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Age of the City : Why our Future will be Won or Lost Together
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Table of Contents

List of Figures Preface 1 Introduction 2 Engines of Progress 3 Levelling Up 4 Divided Cities 5 Remote Work: The Threat to Cities 6 Cities, Cyberspace, and the Future of Community 7 Beyond the Rich World 8 The Spectre of Disease 9 A Climate of Peril 10 Conclusion: Better Together Acknowledgements Notes Bibliography

Promotional Information

An in-depth look at the major challenges facing humanity today and why the city – the ultimate symbol of human ingenuity – is where these battles will be won or lost.

About the Author

Ian Goldin is Professor of Development and Globalisation at the University of Oxford and former Vice President of the World Bank. Ian’s recent publications include Rescue: From Global Crisis to a Better World (HC, 2021), Terra Incognita: 100 Maps to Survive the Next 100 Years (PRH, 2020), and Age of Discovery (Bloomsbury, 2016). Tom Lee-Devlin is a writer at The Economist and co-host of the Money Talks podcast. He previously worked as a management consultant at Bain & Company and led research for the firm's global think tank, Bain Futures.

Reviews

A fresh, clear-eyed and timely analysis of the challenges and opportunities that comes from one of the most important themes of the 21st century – the rise of urbanisation and the fact that more people live in cities than at any time in human history.
*Peter Frankopan, author of The Earth Transformed and The Silk Roads*

Age of the City takes us on an absorbing journey through the relationships connecting civilization, progress, and the city.
*Tim Marshall, author of The Future of Geography*

Age of the City is the book we need now. Ian Goldin and Tom Lee-Devlin take aim at those who believe the age of our great cities is over. They marshal powerful and much needed evidence to show that cities are becoming even more important to our economy and society. Their book illuminates the ongoing ability of cities to preserve and thrive in the face of all manner of adversity, as platforms to harness and unleash the human creativity which stands as the engine of human progress. Their book is essential reading for political and business leaders and each and every one of us who cares about and wishes to help create a better collective future.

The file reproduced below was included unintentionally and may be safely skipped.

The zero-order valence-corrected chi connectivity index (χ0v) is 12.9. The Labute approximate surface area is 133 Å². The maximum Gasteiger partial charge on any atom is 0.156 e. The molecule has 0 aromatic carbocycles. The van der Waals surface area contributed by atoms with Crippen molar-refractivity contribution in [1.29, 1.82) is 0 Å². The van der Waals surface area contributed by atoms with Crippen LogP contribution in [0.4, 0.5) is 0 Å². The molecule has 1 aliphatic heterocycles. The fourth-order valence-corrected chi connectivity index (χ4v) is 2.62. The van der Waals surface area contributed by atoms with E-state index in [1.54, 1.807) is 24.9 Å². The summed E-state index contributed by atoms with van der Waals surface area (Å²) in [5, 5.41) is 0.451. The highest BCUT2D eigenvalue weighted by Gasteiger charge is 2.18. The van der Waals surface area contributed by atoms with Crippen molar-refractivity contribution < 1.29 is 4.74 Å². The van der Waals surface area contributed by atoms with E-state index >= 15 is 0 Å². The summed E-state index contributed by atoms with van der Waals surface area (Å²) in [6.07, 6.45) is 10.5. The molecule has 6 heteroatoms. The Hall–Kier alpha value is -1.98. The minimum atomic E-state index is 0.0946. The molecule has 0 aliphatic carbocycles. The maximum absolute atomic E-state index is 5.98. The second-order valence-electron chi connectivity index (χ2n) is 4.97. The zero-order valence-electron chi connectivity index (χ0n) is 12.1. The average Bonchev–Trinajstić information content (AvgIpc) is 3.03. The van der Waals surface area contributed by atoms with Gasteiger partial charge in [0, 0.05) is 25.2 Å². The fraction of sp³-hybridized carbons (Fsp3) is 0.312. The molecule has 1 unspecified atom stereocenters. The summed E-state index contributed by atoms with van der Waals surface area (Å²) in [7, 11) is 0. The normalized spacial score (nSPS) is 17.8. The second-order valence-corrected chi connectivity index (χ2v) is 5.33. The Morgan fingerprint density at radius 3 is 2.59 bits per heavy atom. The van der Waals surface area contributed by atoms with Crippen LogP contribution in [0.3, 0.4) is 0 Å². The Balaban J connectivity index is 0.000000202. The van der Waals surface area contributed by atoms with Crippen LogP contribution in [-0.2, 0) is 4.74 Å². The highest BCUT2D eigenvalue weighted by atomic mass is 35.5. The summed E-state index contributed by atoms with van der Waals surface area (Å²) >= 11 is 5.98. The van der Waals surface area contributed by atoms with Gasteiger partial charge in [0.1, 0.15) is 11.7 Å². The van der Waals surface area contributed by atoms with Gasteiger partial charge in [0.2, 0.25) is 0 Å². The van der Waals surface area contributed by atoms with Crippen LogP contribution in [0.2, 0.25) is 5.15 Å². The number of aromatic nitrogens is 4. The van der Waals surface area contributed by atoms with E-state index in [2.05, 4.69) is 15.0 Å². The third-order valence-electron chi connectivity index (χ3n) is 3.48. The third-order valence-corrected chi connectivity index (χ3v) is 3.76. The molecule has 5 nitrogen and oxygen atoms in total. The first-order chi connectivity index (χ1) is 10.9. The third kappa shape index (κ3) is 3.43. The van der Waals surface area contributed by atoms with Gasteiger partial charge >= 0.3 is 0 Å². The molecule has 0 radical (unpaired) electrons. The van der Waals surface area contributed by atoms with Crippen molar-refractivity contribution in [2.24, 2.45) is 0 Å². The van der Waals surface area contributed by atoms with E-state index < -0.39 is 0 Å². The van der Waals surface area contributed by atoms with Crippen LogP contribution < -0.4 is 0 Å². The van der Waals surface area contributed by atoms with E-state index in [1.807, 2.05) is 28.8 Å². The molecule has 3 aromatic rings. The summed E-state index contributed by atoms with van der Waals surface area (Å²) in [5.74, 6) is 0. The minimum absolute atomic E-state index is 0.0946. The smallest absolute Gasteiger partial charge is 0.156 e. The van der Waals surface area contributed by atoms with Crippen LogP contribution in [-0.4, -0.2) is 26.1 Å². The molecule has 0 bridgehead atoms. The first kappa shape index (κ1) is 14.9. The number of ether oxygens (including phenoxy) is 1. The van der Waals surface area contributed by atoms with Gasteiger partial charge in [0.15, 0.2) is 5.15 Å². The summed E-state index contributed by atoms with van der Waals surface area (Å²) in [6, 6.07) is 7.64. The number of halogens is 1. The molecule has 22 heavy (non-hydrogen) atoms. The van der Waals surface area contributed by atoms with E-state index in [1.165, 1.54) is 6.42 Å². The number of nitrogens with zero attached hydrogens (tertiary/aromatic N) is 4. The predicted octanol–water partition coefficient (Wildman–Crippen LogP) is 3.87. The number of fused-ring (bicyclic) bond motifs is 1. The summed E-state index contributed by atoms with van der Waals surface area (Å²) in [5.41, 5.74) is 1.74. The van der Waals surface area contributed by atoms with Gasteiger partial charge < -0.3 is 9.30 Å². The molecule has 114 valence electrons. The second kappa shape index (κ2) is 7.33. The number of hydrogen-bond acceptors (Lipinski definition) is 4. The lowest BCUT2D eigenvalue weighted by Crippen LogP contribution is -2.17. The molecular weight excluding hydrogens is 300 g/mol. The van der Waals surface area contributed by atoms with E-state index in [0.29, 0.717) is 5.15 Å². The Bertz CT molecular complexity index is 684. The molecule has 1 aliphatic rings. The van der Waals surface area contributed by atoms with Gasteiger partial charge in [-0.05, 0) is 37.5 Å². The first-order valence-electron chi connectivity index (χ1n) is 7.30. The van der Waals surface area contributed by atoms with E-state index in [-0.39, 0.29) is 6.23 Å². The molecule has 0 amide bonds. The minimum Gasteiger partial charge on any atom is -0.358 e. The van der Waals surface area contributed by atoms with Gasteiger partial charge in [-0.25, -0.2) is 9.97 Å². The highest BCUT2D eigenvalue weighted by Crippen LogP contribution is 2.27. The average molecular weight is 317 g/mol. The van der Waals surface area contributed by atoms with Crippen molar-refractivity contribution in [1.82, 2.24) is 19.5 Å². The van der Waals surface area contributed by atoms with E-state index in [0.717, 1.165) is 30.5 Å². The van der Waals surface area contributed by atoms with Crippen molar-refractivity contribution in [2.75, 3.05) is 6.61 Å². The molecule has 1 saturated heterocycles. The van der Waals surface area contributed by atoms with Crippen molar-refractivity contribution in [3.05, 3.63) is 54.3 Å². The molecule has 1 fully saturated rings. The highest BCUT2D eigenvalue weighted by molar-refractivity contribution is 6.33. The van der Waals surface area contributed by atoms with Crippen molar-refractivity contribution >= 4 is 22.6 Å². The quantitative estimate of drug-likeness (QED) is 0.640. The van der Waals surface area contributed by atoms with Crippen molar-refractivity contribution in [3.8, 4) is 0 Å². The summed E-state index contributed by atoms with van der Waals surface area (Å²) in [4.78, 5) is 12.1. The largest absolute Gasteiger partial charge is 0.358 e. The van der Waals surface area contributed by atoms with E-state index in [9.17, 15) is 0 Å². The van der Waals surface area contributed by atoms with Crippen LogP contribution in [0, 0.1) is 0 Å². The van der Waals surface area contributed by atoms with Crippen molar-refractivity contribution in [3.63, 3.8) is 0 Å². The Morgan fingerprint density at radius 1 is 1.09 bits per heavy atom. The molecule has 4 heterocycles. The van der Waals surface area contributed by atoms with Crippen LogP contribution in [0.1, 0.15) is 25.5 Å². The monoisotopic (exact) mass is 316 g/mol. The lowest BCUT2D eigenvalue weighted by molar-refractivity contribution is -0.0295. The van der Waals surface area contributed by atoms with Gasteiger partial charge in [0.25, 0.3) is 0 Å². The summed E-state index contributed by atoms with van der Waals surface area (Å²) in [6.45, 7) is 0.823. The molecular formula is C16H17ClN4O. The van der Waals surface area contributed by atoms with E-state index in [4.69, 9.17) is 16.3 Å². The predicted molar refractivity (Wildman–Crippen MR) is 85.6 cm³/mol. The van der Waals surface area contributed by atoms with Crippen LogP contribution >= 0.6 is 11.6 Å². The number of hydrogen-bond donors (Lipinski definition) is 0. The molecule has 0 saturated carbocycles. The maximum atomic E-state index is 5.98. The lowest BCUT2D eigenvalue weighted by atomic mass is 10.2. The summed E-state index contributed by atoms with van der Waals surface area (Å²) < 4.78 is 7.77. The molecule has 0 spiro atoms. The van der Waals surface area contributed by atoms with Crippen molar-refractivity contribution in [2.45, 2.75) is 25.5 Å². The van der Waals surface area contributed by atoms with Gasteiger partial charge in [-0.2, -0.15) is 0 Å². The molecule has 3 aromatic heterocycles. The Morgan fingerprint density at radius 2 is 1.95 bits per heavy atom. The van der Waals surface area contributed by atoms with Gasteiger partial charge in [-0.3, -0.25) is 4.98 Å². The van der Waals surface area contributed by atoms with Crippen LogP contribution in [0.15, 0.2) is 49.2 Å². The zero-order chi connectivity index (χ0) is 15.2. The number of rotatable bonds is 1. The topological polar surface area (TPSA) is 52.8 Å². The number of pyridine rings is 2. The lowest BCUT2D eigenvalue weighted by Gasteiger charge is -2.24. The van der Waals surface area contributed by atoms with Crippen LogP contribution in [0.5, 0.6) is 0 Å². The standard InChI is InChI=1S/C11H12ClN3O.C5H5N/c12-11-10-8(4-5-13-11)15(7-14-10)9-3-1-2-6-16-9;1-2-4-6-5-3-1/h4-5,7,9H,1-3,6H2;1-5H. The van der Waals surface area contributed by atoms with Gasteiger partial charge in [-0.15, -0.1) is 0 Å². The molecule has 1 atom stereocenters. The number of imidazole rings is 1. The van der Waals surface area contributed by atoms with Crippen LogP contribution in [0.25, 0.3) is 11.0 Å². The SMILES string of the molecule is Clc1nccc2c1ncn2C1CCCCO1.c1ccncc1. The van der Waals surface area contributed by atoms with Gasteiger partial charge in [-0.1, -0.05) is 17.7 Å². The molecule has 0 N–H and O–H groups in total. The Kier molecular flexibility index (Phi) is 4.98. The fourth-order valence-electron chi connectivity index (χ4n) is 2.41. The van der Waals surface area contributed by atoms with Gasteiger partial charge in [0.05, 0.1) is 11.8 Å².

*Richard Florida, author of The Rise of the Creative Class.*

A sweeping survey of the history and modern challenges facing cities that will persuade you that they are the key to a happier and more sustainable future together.
*Baroness Minouche Shafik, President and Vice-Chancellor, London School of Economics and Political Science*

Ian Goldin and Tom Lee-Devlin have written a compelling volume explaining why cities will survive and thrive despite the twin threats of remote work and pandemic. This book vividly explains how cities are engines of cooperation, which fundamentally enable us to become more human. Using a compelling combination of history and data, the authors remind us that life is better lived in urban streets and cafes than in Zoom waiting rooms. This is an important read for anyone who cares about cities.
*Professor Edward Glaeser, Economics Department Chair, Harvard University*

A compelling, holistic and well-balanced narrative on the critical role of cities in an age of global warming – full of insights based on hard data. From cover to cover, a great read. Full of positive ideas for the future, and grounded in vital lessons from the past. The authors link together many disparate subjects into one integrated whole – bringing alive history, planning, infrastructure, pandemics, urbanism, deprivation, industrialisation, fertility, wars, governance and more – all in support of the city.
*Lord Norman Foster, architect and designer*

Age of the City provides a startlingly fresh and compellingly readable account of the forces that have defined our past and will shape our future. An essential and enjoyable guide for all our lives.
*Professor Saskia Sassen, Columbia University and author of The Global City*

A sharp and lively urbanist manifesto…the chapters on pandemics and the rise of remote work sound a fresh and timely note.
*The Times Literary Supplement*

An insightful analysis.
*Irish Times*

This fascinating book explains the challenges [cities] pose and what needs to be done to make them work better for all their inhabitants.
*Financial Times*

Represent[s] useful approaches for understanding the urban space in which we live, work and play.
*financialtimes.com*

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